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Shrimp & Avocado Salad Bento

As I mentioned last week, we took a trip to Kona this weekend. It broke the wallet to be sure, but was definitely worth it to take a vacation and see all the family I haven’t seen in forever. It probably would have been nicer if my little Buddy wasn’t such a ball of terror at night, but I can’t blame him for having what appeared to be a hard time sleeping in a strange place. Plus, I dragged everyone up into the boonies of Kona to go to a bon dance, so that likely didn’t help, haha.

Since I wasn’t home all weekend I didn’t get a chance to shop for food so I ended up making a salad for today. It’s just as well since I ate a whole lot of cookies and bad foods over the weekend. (we went to Mrs. Barry’s Cookies) I did discover that I sure stock a whole lot of salad foods in my fridge.

On the bottom where you can’t see I have finely chopped romaine lettuce, celery, and edamame. On top I have cucumber slices, radish slices, sakura shaped ham, shrimp, avocado, grape tomatoes, and sakura carrots. This is a pretty big bento box so it’s a nicely sized salad and with the 3 fruits (1 plum, 1 nectarine, 1 banana) I brought along with a bag of Smart Pop popcorn, that should be more than enough to tide me over for today. All Core salad, so I’m on the right track for this week!

The bon dance we went to was at this temple called Kona Koyasan Daishinji Mission (in Holualoa, up on the mountain, basically) and it was a nice, cute bon dance. We got there when they were taking a break for dinner, which oddly appeared to be free for all attendees. Mr. Pikko says he saw some lamers leaving with plates of food. We had just eaten so we didn’t take anything. Their towels were free though, so I took two of those as I like to sort of collect those. They had a small yagura tower and the drummers were at the foot of it rather than inside it. They played some great songs and the drummers usually beat to each one, making them all pretty entertaining.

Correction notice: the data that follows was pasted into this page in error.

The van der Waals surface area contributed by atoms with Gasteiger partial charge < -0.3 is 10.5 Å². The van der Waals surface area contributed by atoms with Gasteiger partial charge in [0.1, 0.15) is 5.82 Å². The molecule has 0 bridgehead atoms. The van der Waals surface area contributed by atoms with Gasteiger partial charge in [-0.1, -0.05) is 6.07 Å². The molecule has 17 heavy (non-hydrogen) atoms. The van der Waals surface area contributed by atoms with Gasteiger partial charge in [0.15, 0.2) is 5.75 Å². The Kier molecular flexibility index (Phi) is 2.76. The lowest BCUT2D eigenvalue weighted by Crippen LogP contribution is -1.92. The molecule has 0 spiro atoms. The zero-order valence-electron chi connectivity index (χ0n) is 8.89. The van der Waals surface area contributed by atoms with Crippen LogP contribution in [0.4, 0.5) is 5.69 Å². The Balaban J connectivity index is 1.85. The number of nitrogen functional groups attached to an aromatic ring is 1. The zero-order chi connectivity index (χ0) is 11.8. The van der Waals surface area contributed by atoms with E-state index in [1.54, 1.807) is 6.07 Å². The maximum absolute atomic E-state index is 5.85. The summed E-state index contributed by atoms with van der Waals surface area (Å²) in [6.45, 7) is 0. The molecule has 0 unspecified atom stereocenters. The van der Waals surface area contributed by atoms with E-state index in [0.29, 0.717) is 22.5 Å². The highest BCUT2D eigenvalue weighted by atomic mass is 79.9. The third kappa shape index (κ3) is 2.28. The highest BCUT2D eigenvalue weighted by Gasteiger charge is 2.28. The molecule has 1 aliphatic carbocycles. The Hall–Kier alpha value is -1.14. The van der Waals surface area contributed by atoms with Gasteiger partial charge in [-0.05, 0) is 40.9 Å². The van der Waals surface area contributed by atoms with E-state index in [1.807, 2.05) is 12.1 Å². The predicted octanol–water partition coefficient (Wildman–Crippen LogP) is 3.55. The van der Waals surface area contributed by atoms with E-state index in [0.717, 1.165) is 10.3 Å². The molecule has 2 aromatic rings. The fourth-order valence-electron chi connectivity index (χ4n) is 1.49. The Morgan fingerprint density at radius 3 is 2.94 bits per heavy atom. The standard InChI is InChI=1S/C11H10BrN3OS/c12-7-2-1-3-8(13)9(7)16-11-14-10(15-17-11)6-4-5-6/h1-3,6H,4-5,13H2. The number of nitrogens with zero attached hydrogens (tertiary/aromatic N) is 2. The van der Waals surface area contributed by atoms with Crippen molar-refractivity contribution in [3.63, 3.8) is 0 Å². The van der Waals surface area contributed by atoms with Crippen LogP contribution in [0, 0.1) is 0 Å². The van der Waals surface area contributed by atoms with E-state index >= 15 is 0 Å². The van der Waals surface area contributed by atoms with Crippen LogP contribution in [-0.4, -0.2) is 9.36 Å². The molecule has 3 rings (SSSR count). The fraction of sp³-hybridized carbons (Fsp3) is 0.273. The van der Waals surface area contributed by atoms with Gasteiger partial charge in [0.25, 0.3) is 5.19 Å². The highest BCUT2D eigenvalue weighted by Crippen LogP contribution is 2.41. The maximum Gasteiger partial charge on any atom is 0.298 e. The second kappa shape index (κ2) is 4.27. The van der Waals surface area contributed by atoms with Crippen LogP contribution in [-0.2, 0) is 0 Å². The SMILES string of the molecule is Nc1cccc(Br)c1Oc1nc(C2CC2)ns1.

I took video of a lot of it and it was a good thing too because I was able to capture on camera one of the most hilarious and hip dances I’ve ever seen. They had a man announcing each song and he goes, “Next up we have “Yeaaaah!” and I thought eh? Then they start up “Yeah!” by Usher and all the old ladies in kimonos are dancing to Usher and saying, “Yeah!” Once I find my Adobe Premiere cd I am so putting that up for people to see. It was their favorite song, they played it three times!

Their last song was Fukushima Ondo and sadly, there was no one there to play the flute for it. Still, I got in and danced (once again carrying Baby Girl). There was a small group of kids there that were trying to get a “betcho” started, but didn’t do so well since there weren’t too many people. It died out right after the first “Betcho, betcho, betcho! Yo, yo, yokoisho!”. Still, I was still happy to hear them trying! My dad says he saw a special on tv about the betcho and I was kinda bummed I missed it. Hopefully I can figure out who made it and find it online somewhere.

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  • mama penguin

    Usher + Baba-Sans dancing = a I wish I was there moment. Too cute.

  • Anonymous

    Aloha,

    Thank you for the video clip of Kawachi Otoko Bushi (stick) dance. Looking forward to the Yeah dance.

    I was told that Rev. Dean from the main temple choreographed this dance in honor of the passing of too many young parishioners in his parish over the past year. Rev. Dean and some of the members of his temple on School St. on Oahu came over to attend the Bon Service and dance and graciously taught us this new dance. Needless to say it was a big hit with the younger parishioners here. We did Yeah 5 times that night. Can’t wait to see your video clip.

    As you know, the Buddhist believe that the deceased come back to this earth plane during Obon. We dance to honor them, celebrate their return and to dance with them. Kudos to Rev. Dean to create the dance for the young ones who passed and came back to dance with us.

    You will find most of the smaller churches on the Big Island still honor the old tradition of feeding the people who attend the service and dance (free). Some of the larger churches have food booths and their YBA or Taiko group sell food as a fundraiser.

    Altho the towels are given out free, it is customary to make a small donation at the Choba when you pick up your towel. The cost of the towel (fabric & printing) cost the church about $2 each. So a small donation is customary.

    Again, thank you for the video.

  • Pikko

    Mahalo for your wonderful comment!! I did donate to the church as my two kids were there with me and they love to toss coins into the box to hear them clink around. It was a very nice bon dance and I really enjoyed watching it. I am a big fan of the drums and most dances I go to don’t play the drums for most of the songs like how your group was. I’m glad we went!!

    So this was a new dance learned just this year? It was really cool to see!!